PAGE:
Weed ’em and Reap: Fill your balcony with plants, mixing and matching varieties and how you house them, for best results. To save space, attach flower filled window boxes to your railings and hang quirky planters in bright colours from hooks on your ceiling. Alternately, nail floating shelves onto a wall, layering them with tiny pots, which can be decoupage or dip dyed to personalize further. Grow cacti and succulents in large and varied coffee or tea mugs to create a miniature mad hatter-esque garden or grow your own herbs in a sunny nook. Most nurseries will have easy-to-grow already flowering saplings in colourful pots available for sale. Orchids and Anthuriums for instance, are both lovely indoor flowering plants that bloom for ages on the vine and need very little watering. Another cheap and easy DIY is to convert old wine bottles into planters that hold hydrophytes like hardy and easy to procure money plant and purple heart.
Make Light of The Whole Matter: String fairy lights along curving balustrades, hang paper lanterns, upcycle mason jars so they hold flickering flames or set up hurricane lamps in a corner where you can light candles. Buy the latter in scented varieties so your evenings are fragrant and aromatic.
Turning Tables: Invest in easy to maintain outdoor furniture. Weatherproofed wood, wrought iron, mesh, wicker, cane and rattan chairs and tables all work very well, each cultivating very specific style sensibilities and moods. Mix and match materials to create visual and textural interest or simply upcycle old furniture by repainting and distressing it to create a hip vintage feel. In general, keep in mind, that lightweight furnishings work best – they can be moved around or even shifted indoors if absolutely necessary (literal preparations for rainy days!). Pair these with cushions, an outdoor rug to cover your floor and perhaps a throw for chilly evenings. Choose classic and minimal patterns – bold stripes, classic chevron, ikat or even monochrome shades that complement the colours of your walls and blooms.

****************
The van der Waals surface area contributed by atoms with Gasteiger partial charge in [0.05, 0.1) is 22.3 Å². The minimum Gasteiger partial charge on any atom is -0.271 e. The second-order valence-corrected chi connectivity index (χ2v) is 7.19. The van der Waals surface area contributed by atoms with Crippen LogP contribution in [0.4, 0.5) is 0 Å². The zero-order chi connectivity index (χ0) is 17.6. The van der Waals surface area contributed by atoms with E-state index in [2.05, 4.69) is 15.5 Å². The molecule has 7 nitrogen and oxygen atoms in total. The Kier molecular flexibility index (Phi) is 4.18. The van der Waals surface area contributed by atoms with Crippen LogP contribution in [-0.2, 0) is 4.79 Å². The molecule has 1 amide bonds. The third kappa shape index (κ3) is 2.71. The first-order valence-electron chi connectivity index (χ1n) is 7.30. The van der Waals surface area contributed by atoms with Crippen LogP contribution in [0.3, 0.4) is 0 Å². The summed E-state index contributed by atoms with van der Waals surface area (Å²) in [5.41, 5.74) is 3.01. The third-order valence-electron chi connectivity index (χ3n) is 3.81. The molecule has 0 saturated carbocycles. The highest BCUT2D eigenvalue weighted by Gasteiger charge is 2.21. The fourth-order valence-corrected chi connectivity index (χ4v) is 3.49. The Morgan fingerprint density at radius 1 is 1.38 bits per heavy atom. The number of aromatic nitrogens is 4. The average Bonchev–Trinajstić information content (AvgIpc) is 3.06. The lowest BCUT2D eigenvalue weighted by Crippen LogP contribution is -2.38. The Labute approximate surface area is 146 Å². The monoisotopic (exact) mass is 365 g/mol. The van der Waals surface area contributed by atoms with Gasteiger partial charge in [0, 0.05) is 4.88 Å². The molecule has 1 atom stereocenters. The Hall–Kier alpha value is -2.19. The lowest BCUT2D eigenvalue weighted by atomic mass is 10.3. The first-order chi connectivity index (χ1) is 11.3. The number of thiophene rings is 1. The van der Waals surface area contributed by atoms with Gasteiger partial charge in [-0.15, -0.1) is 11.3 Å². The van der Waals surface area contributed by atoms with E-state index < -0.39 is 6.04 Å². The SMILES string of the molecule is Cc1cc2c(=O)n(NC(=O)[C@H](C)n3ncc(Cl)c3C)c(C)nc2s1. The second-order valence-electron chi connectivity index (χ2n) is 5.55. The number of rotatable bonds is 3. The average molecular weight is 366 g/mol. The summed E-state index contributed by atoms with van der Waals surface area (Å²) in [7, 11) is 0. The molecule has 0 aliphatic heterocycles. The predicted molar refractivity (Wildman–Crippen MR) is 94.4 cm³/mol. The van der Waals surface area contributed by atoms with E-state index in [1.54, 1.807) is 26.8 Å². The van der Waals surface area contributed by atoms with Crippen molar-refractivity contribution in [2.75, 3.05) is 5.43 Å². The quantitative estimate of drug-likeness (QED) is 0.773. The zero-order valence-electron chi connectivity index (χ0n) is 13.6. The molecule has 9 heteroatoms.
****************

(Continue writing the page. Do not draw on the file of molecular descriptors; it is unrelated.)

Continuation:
Access(t)ories: Hang baskets from hooks on your wall to hold newspapers, magazines and a paperback or two. Upcycle old crates by giving them a coat of paint and turn them into nifty little sidetables by stacking on their side, so that they hold both your drink on top, and a plant or two inside! Create a water feature by mounting a shallow vessel (think antique brass or copper cooking pots) onto a wrought iron plant-stand and float hydrophytes. Paint and lean an old ladder against a wall; stack the rungs with knick-knacks, potted plants and LED candles. Alternately paint an old wheelbarrow and fill with flowerpots. Mix and match long tapering candles, votives and house alongside a terrarium or two on patio furniture. The possibilities are endless.
Get started on your deck today. You’ll see once you’ve begun, that it’s much more fun than it is a big deal.